"Oh — no tears!"
Laine rushed forward a step and dotted impending tears with her gloved pinkie before Ellie could ruin her wedding photos with mascara tracks. "I'm so sorry. What did I say?"
"Nothing!" Ellie blinked, turning her face up to the night air as Laine continued patting and fanning. "It's nothing. I'm just so glad you're here, that's all. With everything moving so fast and getting married without Grandma Vi ... It's a lot to manage on my own."
"Well you're not on your own. You have Quinn. You have me and Cassie — that little flower girl in there who loves her honorary Auntie Ellie more than anything. And there's a chapel full of guests who are probably wondering where in the world we are. All that love makes me sure Grandma Vi's watching over you right this minute. So no tears, darling. At least not until after Quinn sees you, heels and mascara intact."
"You're right. No tears now. Not even the happy ones." Ellie inhaled deep, then let it out in a fog of frozen breath.
Being a head taller and a shade older, Laine couldn't help it; she had everything necessary to give her friend an effective maternal glare. And she did. Staring down her nose with just enough pert to warrant her concern. "Are you sure you're okay? I want this to be perfect for you."
"It already is perfect. His family is here and so is mine. And I get to become his wife. What else could I need?" Ellie bit the corner of her bottom lip, alerting Laine that a sweet little request from her best friend was likely to follow. "Except maybe to get on your good side so I can convince you and Cassie to stay a bit longer?"
"How long is a bit?"
"Oh, up to Christmas? Or a couple of weeks at least? It seems like such a long trip to stay only a few days. And I know you're still looking for a new job, so there's no vacation days to request. Don't answer now — just think about it. It can be your wedding present to us. Quinn knows I'll want my best friend and her daughter here as long as possible. And he has an almost-niece now too, so I'm sure I can convince him with that angle."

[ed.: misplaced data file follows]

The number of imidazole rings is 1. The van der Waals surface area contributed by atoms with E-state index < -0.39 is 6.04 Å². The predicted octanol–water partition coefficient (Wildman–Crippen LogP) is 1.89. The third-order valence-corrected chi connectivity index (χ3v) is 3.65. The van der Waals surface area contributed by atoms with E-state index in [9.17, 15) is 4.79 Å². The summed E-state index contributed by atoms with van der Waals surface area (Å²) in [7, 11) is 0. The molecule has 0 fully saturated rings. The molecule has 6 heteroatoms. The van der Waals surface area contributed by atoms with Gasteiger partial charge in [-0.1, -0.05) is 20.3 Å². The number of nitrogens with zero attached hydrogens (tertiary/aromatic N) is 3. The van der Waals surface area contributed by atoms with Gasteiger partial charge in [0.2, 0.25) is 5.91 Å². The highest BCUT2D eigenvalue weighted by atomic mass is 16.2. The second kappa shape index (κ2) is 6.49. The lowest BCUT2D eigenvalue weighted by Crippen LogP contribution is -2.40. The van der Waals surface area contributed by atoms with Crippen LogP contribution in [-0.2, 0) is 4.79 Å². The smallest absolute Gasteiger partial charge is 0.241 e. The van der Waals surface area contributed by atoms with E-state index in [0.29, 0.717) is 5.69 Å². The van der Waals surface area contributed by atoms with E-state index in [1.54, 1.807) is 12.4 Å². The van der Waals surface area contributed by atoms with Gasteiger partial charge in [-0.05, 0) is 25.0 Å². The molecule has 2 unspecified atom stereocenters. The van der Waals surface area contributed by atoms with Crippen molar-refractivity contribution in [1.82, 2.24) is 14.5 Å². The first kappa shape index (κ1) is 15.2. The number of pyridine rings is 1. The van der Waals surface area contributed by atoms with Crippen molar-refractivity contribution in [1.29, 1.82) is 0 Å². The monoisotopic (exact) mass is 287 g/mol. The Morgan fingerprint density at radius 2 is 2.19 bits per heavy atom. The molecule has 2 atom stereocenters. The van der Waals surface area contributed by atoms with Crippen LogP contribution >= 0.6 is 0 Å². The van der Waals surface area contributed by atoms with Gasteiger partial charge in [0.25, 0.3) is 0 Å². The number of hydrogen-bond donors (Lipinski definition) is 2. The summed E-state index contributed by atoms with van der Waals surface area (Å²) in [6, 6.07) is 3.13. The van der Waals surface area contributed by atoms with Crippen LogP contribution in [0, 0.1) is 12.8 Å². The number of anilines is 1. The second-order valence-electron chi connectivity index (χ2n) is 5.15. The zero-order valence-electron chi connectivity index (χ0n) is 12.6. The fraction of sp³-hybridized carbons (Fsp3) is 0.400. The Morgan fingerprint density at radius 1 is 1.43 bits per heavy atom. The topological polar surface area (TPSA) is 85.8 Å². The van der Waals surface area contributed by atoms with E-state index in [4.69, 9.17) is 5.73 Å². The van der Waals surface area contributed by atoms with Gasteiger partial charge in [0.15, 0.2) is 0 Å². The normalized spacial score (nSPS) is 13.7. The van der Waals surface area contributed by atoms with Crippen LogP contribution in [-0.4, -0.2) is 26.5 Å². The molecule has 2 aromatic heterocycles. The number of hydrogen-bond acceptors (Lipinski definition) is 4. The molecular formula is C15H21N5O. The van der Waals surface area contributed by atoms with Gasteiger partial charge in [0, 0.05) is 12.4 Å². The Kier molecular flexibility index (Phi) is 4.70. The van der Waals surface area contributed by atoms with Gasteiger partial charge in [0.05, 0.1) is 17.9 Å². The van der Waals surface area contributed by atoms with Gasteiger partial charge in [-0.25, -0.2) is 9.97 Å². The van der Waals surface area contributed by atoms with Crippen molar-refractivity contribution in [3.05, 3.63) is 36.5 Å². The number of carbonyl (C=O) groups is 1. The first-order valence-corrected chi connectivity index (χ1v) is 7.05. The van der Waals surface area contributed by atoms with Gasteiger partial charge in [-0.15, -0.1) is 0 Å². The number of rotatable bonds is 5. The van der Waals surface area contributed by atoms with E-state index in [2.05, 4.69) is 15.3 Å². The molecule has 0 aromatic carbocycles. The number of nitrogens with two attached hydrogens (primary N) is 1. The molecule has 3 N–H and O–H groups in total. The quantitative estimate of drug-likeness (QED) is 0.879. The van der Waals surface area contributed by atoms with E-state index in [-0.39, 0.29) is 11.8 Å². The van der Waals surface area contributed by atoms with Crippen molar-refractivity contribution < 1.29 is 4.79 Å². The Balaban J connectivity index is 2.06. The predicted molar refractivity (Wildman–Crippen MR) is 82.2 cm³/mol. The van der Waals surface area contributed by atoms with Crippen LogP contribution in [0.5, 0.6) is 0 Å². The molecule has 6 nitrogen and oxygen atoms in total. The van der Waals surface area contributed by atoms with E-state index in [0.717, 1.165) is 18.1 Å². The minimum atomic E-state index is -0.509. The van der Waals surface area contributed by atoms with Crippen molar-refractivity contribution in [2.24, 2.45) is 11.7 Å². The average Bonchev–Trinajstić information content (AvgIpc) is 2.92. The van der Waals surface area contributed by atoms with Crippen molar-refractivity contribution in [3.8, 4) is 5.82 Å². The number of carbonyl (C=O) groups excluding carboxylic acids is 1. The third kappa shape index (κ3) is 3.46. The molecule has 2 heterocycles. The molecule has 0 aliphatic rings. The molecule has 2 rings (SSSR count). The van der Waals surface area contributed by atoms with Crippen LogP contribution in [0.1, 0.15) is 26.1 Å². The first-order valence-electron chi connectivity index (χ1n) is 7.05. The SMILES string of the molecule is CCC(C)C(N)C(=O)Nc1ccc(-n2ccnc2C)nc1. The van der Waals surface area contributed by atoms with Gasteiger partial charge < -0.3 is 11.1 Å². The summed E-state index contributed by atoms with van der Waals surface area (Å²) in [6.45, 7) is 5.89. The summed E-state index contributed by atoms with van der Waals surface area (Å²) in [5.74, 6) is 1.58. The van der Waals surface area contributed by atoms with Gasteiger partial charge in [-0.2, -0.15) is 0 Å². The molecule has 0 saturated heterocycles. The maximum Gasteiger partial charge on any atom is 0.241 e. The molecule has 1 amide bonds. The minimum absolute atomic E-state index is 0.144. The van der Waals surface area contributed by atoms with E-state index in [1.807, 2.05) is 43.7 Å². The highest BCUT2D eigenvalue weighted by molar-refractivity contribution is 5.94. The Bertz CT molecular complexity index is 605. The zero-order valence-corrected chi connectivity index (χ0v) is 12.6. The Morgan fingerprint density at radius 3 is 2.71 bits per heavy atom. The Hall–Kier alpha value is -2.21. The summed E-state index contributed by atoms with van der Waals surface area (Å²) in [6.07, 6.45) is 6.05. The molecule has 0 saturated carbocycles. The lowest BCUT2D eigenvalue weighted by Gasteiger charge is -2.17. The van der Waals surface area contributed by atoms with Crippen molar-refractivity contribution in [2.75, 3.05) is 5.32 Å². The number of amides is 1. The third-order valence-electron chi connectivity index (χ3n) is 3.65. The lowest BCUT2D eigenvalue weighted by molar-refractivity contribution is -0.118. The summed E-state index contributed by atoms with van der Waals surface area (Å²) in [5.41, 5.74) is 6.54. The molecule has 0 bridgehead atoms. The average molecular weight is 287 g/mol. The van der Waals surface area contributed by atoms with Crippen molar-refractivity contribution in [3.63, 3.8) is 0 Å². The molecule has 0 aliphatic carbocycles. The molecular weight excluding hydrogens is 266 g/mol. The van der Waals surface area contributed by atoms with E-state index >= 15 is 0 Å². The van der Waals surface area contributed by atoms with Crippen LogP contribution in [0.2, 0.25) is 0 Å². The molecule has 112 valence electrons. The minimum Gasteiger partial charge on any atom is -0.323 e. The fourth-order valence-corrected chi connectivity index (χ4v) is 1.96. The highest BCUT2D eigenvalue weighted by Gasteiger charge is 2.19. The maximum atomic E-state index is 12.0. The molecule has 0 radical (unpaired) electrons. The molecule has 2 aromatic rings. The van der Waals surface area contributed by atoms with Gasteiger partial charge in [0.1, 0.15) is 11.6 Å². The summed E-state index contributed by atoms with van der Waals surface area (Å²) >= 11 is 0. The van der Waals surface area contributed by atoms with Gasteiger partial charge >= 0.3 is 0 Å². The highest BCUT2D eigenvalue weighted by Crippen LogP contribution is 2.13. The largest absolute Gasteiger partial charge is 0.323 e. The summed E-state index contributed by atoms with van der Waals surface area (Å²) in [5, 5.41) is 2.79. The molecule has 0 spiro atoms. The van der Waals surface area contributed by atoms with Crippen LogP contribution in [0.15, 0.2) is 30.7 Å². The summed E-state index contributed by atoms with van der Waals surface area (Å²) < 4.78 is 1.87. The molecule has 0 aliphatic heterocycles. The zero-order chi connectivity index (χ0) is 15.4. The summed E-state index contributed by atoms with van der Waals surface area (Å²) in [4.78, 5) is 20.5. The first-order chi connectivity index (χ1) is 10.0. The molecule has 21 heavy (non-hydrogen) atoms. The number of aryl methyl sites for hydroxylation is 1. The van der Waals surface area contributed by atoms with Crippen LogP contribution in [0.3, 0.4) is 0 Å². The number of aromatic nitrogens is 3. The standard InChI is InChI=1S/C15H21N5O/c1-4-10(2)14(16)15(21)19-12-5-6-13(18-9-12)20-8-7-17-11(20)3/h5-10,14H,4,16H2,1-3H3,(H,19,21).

Ellie had said it tongue in cheek, but she didn't know how right she was. Staying through Christmas wouldn't be a problem. As far as home was concerned, Laine and Cassie could stay on forever. It was everything after the staying that had her chewing her thumbnail these days.
"We can talk about all that later. Right now you have an appointment I won't dare let you miss." Holding out the bridal bouquet put an end to it. "Let's go get you married."
Laine winked as Ellie took the flowers in hand, nudging a little spring back in her blushing-bride status. They eased into step with one another as they neared the chapel stairs, where Quinn's grandfather — the enigmatic estate winemaker, Titus — would be waiting to walk her down the aisle, despite blindness having taken hold. Laine paused and tugged Ellie's elbow as movement at the side of the castle ruins caught her attention.
A man in a sharp-cut black suit stood out against the backdrop of silver and stone. He cut a path through the trees, until she had a clean view of his profile. There was something familiar but still foreign about him. Coal-black hair. Tall. Broad shouldered ... Like she'd seen him before somehow but still knew she'd not.
"Ellie, who's that? Another wedding guest?"